Regulators to outsource administration and publishing of the Statement of Recommended Practice

The Charity Commission and the Office of the Scottish Charity Regulator have opened the tender process for two contracts - the publication of Sorp documents and provision of a secretariat and administration resource

The Office of the Scottish Charity Regulator and the Charity Commission
The Office of the Scottish Charity Regulator and the Charity Commission

The Charity Commission and the Office of the Scottish Charity Regulator will outsource the administration, publishing and distribution of the charities Statement of Recommended Practice, with a three-year deal potentially worth up to £100,000 due to be signed next month.

Last month, the regulators opened the tender process for two contracts – the provision of a printing, publication and distribution service for the Sorp documents, and the provision of a secretariat and administration resource for the technical drafting service of future updates to the accounting standards. Bidders can tender for just one of the two, but the tender document says that the preferred option is one provider for both services.

Bidders for the second lot, which includes arranging and coordinating meetings of the Sorp committee, would not have to be an accountancy firm, but would have to demonstrate "expert knowledge of accounting standards applicable in the UK and the ROI".

The bidding process for the two contracts, which have an estimated value of between £50,000 and £100,000, ran from 4 June to 25 June. A spokeswoman for the Charity Commission said that seven proposals had been received. These will be evaluated during July and, after negotiation of terms and conditions, the contract will be awarded in the week commencing 18 August.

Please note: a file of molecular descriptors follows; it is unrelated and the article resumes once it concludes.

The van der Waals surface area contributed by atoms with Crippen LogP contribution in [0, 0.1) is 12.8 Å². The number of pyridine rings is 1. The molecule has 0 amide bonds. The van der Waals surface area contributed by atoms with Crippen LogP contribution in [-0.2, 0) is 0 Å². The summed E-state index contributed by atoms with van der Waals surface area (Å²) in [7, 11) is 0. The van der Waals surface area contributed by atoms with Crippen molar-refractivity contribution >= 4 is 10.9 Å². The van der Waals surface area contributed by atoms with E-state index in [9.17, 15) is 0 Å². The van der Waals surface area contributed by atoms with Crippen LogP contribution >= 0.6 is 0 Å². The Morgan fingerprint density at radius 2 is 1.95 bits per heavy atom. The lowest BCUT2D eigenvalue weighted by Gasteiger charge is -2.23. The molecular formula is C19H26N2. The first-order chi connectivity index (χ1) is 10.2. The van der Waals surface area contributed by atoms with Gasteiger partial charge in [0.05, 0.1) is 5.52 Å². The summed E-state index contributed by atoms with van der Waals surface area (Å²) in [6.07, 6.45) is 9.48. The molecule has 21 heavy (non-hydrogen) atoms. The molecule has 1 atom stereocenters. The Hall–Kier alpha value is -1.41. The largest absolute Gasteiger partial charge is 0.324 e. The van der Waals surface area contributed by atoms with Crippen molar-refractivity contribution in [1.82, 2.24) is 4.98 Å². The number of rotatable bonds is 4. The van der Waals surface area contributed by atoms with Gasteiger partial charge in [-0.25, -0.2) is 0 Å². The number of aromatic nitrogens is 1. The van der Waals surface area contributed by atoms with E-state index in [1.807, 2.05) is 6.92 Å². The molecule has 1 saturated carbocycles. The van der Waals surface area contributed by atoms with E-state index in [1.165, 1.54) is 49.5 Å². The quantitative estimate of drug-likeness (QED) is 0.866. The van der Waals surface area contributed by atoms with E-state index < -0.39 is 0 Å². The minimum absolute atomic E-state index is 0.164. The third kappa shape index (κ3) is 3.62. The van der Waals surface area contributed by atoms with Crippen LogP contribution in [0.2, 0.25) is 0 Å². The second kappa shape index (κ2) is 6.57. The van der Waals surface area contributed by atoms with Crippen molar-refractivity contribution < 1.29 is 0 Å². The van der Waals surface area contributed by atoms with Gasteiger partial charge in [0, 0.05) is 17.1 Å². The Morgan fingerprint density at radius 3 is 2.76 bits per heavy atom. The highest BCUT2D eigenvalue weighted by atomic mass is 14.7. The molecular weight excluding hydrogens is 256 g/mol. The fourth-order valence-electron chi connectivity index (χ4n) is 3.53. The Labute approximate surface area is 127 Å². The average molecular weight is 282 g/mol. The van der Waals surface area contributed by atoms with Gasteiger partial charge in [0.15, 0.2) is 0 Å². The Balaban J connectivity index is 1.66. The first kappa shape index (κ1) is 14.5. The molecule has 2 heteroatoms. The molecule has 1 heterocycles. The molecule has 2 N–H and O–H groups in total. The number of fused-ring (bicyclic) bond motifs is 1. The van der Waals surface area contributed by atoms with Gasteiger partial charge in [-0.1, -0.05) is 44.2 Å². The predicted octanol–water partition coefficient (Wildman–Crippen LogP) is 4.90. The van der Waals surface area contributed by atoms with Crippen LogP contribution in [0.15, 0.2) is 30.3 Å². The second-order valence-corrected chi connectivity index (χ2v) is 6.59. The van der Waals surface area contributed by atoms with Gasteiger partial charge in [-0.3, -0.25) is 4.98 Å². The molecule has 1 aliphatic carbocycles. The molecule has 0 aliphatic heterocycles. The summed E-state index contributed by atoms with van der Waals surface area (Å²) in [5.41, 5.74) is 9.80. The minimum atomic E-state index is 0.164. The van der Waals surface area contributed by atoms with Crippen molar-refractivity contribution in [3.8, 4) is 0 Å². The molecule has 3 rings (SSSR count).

The total value of the contract or contracts awarded will be made public – the regulators say the contracts themselves will be published, minus any commercially sensitive information.

According to the bid document, the reason for outsourcing this work is the "continuing decline in commission resources". It says that the contract will be awarded "to the most economically advantageous proposal".

A spokeswoman for the commission said that the regulators would still have overall control of the Sorp. She said: "The role of the Sorp committee would be unaffected by these changes. The commission and the OSCR will remain as the joint Sorp-making body, but with secretariat functions no longer being provided in-house."

The bid document says that "further changes to the Sorp will almost certainly be required over the coming years" in light of the new EC Accounting Directive for SMEs, and the review in 2016/17 of Financial Reporting Standard 102.

New Sorps are due to be published this summer, with the commission saying last month that this could happen before the start of August.

Sam Burne James recommends

Charity Commission

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